Julian: Lincoln will dance circles around him. I'm sure he'll do the wobble and everything else. So, I'm actually pretty hyped about today's episode because it really is hitting at the intersection of a lot of the things that we've been talking about. And so I want to really dig in and dive in to the idea that there's so many exceptional students out there. So many students that have gifted possibilities. So many students that also have learning disabilities and learning and thinking differences. And so many of them that are Black and brown students that are not being given the services that they deserve.
So let's go into Julian as a teacher. Back in the day, I was the history teacher, and I was definitely a popular teacher and the kids liked me. But I also knew that there was a lot of things I didn't know about how to teach, especially when it came to students with learning and thinking differences.
And I remember this one student, his parents were immigrants. They were refugees. They had come from Central America, and neither one of them spoke English. But he had learned English on his own, and he was kind of a quiet, brooding type. He'd kind of chill in the back, not really talk too much. But he had been identified as having a learning disability. And so a lot of his teachers thought that he didn't really want to be engaged with the activity. He'd never acted out or anything. He just kind of just sat there and didn't really do much. So this one in particular, though, because I taught history, for some reason, it sparked an interest in him.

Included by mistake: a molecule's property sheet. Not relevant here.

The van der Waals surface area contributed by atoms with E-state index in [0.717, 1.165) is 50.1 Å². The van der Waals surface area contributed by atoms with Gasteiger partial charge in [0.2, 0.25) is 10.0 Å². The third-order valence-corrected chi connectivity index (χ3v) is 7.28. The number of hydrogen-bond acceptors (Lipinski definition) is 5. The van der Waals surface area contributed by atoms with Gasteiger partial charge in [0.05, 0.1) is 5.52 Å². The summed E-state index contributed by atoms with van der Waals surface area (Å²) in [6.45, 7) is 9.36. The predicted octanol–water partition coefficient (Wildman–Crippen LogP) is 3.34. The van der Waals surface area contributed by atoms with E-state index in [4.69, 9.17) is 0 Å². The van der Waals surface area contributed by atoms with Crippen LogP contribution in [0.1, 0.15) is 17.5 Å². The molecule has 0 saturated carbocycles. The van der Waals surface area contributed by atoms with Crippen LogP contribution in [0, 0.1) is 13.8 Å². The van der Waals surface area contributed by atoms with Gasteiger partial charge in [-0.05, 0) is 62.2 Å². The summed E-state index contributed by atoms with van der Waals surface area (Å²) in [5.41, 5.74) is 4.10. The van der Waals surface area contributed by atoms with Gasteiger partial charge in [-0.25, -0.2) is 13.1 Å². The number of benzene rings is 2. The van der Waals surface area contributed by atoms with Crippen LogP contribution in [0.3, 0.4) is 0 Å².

And so, when he came to my class, we would have these crazy-deep conversations about his thoughts on history. When I taught about World War II, he had such an in-depth knowledge of Nazism and of the Allied forces. He could name every single general on the Allied side, with the correct pronunciation for the French generals. He could name the different battles. He could tell me every single type of airplane, the B-52s, and all of the things that were involved in this war. And I found out that he had gone home and memorized everything. And I'm sitting there like, "Bro, you've been sitting in the back of this class for the last, like, three months, not saying a word. And then out of nowhere, you come out and have all of these facts. Where does this come from?"